Suppose there's some response or no response: we need a different strategy. Therapeutic dosing is usually about the same for general anxiety and major depression. But like depression, a partial response is the norm. And it's common to have to go through two or three or more medication trials until you get some response. 



Well, that's tricky because it's so often comorbid with other conditions. But if you're really treating just GAD, bupropion is not indicated for any anxiety disorder and may make it worse. 

There's also a handful of "newer antidepressants" that have come to the market, say, over the past ten years or so. None of these have really proven to be more effective for depression or anxiety than the other antidepressants. So sometimes, we don't use these because there are greater costs to the patient. 

Many of the "newer antidepressants" also were approved for major depression and not generalized anxiety, so that's a problem as well. There may be one exception: vilazodone, for example, based on the mechanism where some people liken it to an SSRI and buspirone. 

Tricyclics, overall, would have a limited role in treating GAD by itself. Of course, they have a known role in treating depression. Imipramine is not FDA-approved but has undergone some controlled studies for GAD. 

However, it's very common for patients to be on things like amitriptyline or nortriptyline because those things can be used for migraine prophylaxis, pain, and insomnia. And sometimes, we run into the challenge of being on too many serotonergic medications. So we had to think about polypharmacy and serotonin syndrome and things like that. 

Patients may have a strong belief against antidepressants, and they want to use more natural ways. And I think that involves a little bit of discussion and education. 


Benzodiazepines are highly effective. Patients frequently want this medication, but we have to understand the risks and explain it. The only risk is not addiction or tolerance. 

We have to think about the effects on cognition. There are some studies showing long-term use may be associated with dementia in women. Now, that's not a causal relationship, but we have to think about the long-term effects.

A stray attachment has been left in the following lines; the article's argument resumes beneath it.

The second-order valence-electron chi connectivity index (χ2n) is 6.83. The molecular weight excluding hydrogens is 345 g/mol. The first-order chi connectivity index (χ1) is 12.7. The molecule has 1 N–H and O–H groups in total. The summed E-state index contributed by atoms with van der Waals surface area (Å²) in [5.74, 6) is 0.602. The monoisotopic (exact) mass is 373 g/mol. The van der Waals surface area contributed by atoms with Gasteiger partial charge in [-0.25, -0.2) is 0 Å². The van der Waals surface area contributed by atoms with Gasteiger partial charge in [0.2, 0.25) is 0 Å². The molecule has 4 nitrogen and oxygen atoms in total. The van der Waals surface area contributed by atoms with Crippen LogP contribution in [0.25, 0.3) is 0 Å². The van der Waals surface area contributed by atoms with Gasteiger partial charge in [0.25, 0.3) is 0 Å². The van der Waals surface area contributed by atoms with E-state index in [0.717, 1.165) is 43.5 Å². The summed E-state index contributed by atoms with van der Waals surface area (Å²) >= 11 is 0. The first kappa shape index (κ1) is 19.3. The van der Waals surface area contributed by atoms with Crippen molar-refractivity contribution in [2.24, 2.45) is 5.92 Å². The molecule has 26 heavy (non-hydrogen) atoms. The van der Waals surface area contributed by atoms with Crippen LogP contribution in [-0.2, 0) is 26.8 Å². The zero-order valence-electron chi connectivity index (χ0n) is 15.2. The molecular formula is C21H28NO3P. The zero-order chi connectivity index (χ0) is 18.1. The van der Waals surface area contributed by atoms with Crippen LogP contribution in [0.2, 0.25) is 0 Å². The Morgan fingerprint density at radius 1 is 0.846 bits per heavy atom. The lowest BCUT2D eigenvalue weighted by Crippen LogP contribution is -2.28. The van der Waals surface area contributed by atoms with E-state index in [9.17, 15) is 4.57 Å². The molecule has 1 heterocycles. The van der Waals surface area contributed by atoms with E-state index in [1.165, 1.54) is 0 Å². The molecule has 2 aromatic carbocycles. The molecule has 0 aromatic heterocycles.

There is an increased risk of falls, we think, in older patients. There is an increased risk of sedation if there are other sedating medications, and you have to tell the patient that it can be very difficult to get off these medications once the patient gets used to it, has a relief of their anxiety, and gets sleeping better. They continue taking it, and they could develop tolerance. 

And we know that benzodiazepine withdrawal, like alcohol withdrawal, can be medically serious. Especially with the opioid epidemic and knowing some longer-term risks, I think, for most of us, our practice has changed.

Here's another take-home point with the benzos. It's probably not right to say we never prescribed them, but we also can't overprescribe them. So thinking about your practice, patient population, and where you are on the spectrum of prescribing benzodiazepines is important. 


Anxiety in children. There's a couple of differences in the diagnosis, but not too much. You know, school refusal and somatic symptoms would make you think about an anxiety disorder. 

SSRIs, when a medication is indicated, are still going to be the first line for childhood anxiety disorders. SSRIs alone, however, or medications alone, are really not a good evidence-based treatment plan. CBT should always be part of the treatment plan. 

As so many times, I see anxiety that persists. But the patient may have persistent life stressors, or there's something in the realm of social determinants of health that needs to be addressed. 


I think we have to address that, along with the anxiety, where social work or community health workers may come into play. 

I think a lot of patients may not be comfortable with the primary care setting and may not be comfortable with SSRIs. And many times, patients from different backgrounds or cultural groups may not see the illness or the treatment the same way. 

And so we may need to ask about that. And we need to recognize the impact of racism, discrimination, or historical distrust that certain groups may have. The GAD-7 and the PHQ-9 for depression both come in various languages. 



Another common question is cannabis use. And the bottom line is we just don't have enough answers. Many patients self-medicate with marijuana. Many states have medical marijuana in Minnesota. PTSD is a qualifying condition, but it's hard to find the real evidence that's effective. 



We need to be very careful thinking about the risks and the side effects of benzodiazepines. Self-medication among patients with GAD was about 35%. Again, you're going to find a range on that number. But the takeaway point is it's a lot.

And if you have a patient using a substance like alcohol, you may want to ask about anxiety. This is a challenging diagnosis, but hopefully, with the things we went over, it'll help you think about the diagnosis.